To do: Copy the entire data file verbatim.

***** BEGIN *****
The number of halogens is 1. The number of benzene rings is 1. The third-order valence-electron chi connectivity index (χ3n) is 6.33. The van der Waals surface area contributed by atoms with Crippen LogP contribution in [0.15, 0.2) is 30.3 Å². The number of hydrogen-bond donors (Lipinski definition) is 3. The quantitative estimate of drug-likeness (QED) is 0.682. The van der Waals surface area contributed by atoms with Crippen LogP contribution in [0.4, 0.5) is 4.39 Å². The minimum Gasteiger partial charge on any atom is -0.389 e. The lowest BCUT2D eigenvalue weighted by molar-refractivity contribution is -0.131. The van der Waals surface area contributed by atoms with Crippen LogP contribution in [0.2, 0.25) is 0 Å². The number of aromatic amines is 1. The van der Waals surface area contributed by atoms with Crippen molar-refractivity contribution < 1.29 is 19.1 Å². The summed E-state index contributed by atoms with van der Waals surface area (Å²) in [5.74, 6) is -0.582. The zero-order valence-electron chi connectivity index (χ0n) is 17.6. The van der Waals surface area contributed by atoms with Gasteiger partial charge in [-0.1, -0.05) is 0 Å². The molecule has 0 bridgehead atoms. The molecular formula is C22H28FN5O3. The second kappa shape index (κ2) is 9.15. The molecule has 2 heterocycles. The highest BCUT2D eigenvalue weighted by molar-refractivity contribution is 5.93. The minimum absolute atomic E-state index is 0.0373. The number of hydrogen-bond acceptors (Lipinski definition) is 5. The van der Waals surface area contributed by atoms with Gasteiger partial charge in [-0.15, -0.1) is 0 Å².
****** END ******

The number of halogens is 1. The number of benzene rings is 1. The third-order valence-electron chi connectivity index (χ3n) is 6.33. The van der Waals surface area contributed by atoms with Crippen LogP contribution in [0.15, 0.2) is 30.3 Å². The number of hydrogen-bond donors (Lipinski definition) is 3. The quantitative estimate of drug-likeness (QED) is 0.682. The van der Waals surface area contributed by atoms with Crippen LogP contribution in [0.4, 0.5) is 4.39 Å². The minimum Gasteiger partial charge on any atom is -0.389 e. The lowest BCUT2D eigenvalue weighted by molar-refractivity contribution is -0.131. The van der Waals surface area contributed by atoms with Crippen LogP contribution in [0.2, 0.25) is 0 Å². The number of aromatic amines is 1. The van der Waals surface area contributed by atoms with Crippen molar-refractivity contribution < 1.29 is 19.1 Å². The summed E-state index contributed by atoms with van der Waals surface area (Å²) in [5.74, 6) is -0.582. The zero-order valence-electron chi connectivity index (χ0n) is 17.6. The van der Waals surface area contributed by atoms with Gasteiger partial charge in [-0.1, -0.05) is 0 Å². The molecule has 0 bridgehead atoms. The molecular formula is C22H28FN5O3. The second kappa shape index (κ2) is 9.15. The molecule has 2 heterocycles. The highest BCUT2D eigenvalue weighted by molar-refractivity contribution is 5.93. The minimum absolute atomic E-state index is 0.0373. The number of hydrogen-bond acceptors (Lipinski definition) is 5. The van der Waals surface area contributed by atoms with Gasteiger partial charge in [-0.15, -0.1) is 0 Å².